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September 5, 1997


The big test

Prem Panicker

September 5 -- the date of what, for Indian pace spearhead Javagal Srinath, was perhaps the most important game of cricket he has ever played.

Javagal Srinath That phrase -- the most important game -- seems to marry hype with hyperbole, more so when you realise that we are talking of a three-day fixture, part of the Karnataka State Cricket Association golden jubilee celebrations, between Indian Airlines and the KSCA XI, Srinath to turn out in the former's colours.

That is the day -- assuming IA bowls first -- that Srinath will, for the first time after March 1997, attempt to propel the cricket ball at something close to his former speeds.

Two days before D-Day, at the end of an extended practice session at the Chinnaswamy Stadium in Bangalore, Srinath says he is confident he can do it.

I was watching him bowl in the nets, for a good hour and a half, before our brief chat -- and at no point did I see him bowl at anywhere close to his rated pace. He was running in with his customary smoothness, his action seemed identical to what it used to be before a rotatory cuff tear put him out of business at the start of the West Indies tour, and his accuracy seemed unimpaired as he, for the most part, concentrated on keeping the ball on or around off, moving it off the seam both ways.

But speed? Nowhere near his peak, no way.

"I have been bowling well within himself," says the quick, who had only late the previous night returned from a quick trip down to neighbouring Madras, for a session at the MRF Pace Academy under the eyes of Dennis Lillee and Jeff Thompson.

"I started bowling in the nets on August 15, and every day, I bowl a few deliveries at top speed to make sure I don't have problems going flat out. But for most of the time, I am working on my rhythm, direction, movement."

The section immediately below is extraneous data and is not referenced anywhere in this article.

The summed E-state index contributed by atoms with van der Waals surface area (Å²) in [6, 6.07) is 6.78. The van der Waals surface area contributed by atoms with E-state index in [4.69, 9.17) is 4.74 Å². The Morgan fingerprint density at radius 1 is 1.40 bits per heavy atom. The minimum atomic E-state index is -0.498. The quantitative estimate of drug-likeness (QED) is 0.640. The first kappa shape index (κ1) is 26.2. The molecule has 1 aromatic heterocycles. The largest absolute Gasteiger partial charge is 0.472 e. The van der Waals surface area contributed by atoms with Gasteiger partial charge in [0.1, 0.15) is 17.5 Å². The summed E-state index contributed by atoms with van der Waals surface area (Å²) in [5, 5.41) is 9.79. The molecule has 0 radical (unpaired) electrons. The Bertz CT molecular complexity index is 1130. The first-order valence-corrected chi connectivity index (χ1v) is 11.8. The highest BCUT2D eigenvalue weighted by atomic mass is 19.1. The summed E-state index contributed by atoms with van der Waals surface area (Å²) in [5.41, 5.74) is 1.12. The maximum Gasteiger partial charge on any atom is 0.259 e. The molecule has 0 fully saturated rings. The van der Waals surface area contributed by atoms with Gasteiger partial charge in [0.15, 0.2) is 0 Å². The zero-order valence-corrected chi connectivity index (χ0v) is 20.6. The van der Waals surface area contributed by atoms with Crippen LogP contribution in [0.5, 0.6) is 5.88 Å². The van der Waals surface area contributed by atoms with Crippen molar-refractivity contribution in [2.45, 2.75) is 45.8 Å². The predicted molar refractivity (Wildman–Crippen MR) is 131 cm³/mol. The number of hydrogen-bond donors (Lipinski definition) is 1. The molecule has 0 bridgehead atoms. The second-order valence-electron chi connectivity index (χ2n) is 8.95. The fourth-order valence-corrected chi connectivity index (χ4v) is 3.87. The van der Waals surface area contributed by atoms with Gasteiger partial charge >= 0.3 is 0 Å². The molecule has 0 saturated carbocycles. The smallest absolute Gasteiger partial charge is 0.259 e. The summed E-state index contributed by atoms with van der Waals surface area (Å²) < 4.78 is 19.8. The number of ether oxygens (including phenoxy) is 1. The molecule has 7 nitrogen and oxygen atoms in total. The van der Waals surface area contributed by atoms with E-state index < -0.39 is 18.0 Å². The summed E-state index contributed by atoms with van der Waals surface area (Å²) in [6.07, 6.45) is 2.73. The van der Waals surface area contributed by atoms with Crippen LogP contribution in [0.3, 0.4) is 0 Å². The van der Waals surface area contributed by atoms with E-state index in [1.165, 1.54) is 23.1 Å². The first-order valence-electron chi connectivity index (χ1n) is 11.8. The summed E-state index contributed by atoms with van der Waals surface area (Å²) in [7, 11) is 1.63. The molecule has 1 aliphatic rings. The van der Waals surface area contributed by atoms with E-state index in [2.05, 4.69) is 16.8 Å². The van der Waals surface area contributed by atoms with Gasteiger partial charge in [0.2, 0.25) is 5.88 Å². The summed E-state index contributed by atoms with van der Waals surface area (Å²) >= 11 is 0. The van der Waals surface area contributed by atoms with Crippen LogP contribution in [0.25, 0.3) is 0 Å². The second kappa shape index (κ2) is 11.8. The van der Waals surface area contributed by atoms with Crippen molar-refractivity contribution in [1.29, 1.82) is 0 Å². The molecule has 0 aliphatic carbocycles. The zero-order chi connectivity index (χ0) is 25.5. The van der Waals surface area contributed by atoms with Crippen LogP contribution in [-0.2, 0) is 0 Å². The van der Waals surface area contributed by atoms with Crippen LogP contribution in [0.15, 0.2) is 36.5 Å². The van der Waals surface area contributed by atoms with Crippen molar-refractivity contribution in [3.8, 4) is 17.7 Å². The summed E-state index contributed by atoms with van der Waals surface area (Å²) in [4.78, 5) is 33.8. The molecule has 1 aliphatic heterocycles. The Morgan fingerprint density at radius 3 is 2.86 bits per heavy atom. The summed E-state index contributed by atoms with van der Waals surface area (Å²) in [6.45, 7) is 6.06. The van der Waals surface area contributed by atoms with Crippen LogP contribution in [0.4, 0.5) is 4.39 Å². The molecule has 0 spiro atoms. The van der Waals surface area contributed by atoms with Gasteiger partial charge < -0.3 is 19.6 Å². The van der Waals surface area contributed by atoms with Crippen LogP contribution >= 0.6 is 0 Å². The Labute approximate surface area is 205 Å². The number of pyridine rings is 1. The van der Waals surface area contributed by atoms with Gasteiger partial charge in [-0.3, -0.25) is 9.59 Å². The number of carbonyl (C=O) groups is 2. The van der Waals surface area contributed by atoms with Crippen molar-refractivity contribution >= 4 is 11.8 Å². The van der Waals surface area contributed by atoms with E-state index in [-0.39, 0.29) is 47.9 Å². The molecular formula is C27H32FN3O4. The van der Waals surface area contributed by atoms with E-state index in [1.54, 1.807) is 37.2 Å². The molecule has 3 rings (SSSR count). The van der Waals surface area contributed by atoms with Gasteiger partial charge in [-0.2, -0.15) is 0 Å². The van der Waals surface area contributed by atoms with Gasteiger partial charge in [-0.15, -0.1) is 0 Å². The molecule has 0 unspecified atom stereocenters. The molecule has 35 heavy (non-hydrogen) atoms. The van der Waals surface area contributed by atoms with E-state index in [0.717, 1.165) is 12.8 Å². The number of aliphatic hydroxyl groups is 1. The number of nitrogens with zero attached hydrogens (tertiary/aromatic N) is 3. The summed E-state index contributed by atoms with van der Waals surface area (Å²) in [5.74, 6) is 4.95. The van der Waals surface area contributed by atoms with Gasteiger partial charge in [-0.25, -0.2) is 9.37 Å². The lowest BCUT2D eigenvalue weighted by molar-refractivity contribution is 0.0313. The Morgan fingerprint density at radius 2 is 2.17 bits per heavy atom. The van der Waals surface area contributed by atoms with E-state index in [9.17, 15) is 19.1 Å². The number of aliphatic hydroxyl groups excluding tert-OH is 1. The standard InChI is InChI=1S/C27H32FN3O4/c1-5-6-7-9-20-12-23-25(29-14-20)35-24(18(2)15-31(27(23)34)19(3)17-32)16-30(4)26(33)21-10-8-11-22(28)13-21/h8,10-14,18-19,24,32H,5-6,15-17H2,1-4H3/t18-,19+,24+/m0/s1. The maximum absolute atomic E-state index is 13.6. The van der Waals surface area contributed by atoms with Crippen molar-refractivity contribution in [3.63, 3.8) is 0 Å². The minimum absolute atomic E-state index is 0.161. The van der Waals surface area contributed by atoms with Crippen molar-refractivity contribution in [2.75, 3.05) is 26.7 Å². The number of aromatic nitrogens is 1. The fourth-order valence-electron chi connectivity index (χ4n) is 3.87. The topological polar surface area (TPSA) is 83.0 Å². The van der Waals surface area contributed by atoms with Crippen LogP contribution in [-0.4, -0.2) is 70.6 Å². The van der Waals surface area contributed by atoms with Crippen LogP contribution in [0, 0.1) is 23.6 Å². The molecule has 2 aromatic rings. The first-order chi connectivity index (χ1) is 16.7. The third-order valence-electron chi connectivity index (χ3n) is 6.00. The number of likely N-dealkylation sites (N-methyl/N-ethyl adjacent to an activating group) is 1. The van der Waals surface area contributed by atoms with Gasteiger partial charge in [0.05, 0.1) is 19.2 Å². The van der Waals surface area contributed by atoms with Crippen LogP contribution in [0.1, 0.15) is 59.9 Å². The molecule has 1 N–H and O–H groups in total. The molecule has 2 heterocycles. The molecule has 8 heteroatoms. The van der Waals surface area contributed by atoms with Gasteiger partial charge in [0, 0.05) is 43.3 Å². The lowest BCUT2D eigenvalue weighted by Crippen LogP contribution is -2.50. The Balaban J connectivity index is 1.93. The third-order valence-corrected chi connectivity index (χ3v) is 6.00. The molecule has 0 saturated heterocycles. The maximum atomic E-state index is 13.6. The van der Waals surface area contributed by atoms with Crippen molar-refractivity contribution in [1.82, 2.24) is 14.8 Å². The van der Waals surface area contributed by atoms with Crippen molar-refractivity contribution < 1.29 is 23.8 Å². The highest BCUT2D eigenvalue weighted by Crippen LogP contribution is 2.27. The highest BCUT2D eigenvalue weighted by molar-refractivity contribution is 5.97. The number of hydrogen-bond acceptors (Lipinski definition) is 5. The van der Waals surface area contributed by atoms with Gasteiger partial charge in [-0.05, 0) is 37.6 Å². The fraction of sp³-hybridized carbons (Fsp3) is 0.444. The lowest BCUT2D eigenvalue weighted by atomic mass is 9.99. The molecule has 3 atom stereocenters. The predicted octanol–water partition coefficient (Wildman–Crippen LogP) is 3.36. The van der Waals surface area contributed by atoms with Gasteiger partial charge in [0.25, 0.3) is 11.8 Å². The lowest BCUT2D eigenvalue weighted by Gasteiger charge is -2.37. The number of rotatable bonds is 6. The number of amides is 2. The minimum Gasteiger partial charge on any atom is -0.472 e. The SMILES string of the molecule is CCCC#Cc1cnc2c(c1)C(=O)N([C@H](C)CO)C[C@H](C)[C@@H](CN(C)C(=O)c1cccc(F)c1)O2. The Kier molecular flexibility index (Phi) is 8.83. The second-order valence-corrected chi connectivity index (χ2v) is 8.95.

And is he confident of getting the edge of his pace back?

"I had no problems when I tried bowling fast here," the quick says, without any trace of self-doubt.

Which brings up the question of the sudden dash to Madras -- an unplanned, spur-of-the-moment happening that has cricket circles in Bangalore buzzing with the feeling that something is wrong somewhere, that Srinath has a problem, that he needs help.

"Yes, it was sudden," says Srinath. "And no," he adds, in response to my supplementary question, "it was not called for by the BCCI. The board had nothing to do with it. I called T A Shekhar (the MRF academy head) and asked if I could come over and work with Lillee and Thompson for a bit, and he said yes."

With what result, I probe. Srinath seems reluctant to discuss details. "I wanted to have a top quality coach watch while I bowled, sometimes you tend to unconsciously change your action after an injury, I wanted to make sure nothing like that was happening to me."

And what was Lillee's verdict?

"He helped me correct a slight technical problem. My bowling arm was apparently not coming through high enough, it was falling off a bit to the side so the ball was also beginning to drift a bit down leg. He showed me what the problem was, and how to correct it."

Dennis Lillee, who I speak to in Madras the next day, concurs. And his former strike partner and now fellow coach, Jeff Thompson, provides a metaphor for my understanding. "When you fall off a horse, the fear stays with you. The next time you climb back on, you tend to clutch the reins like a lifebelt, hanging on tight, doing stupid things, not being relaxed and easy. What you have to do is conquer the fear," Thommo says.

Do you ride, I ask Thommo, unable to resist the non sequitur. And I am rewarded with a chuckle from Lillee. "Not horses!" he laughs.

Lillee interprets Thommo's equestrian metaphor in cricketing terms. "The rotatory cuff tear is a painful injury. It is also a frightening one, for a fast bowler -- because if it doesn't heal right, it can spell the end of your career."

"For a quick bowler -- a genuine fast bowler, like Srinath -- this is the most crucial part of his action..." Lillee demonstrates the 'this' -- slipping easily into the last stage of his famous delivery stride, his bowling arm stretched way behind his back like the tail of a comet, he says, 'Watch!' and, in a smooth, effortless blur of movement, the hand whirls up and over, past his head and down again, fingers pointing dead straight ahead.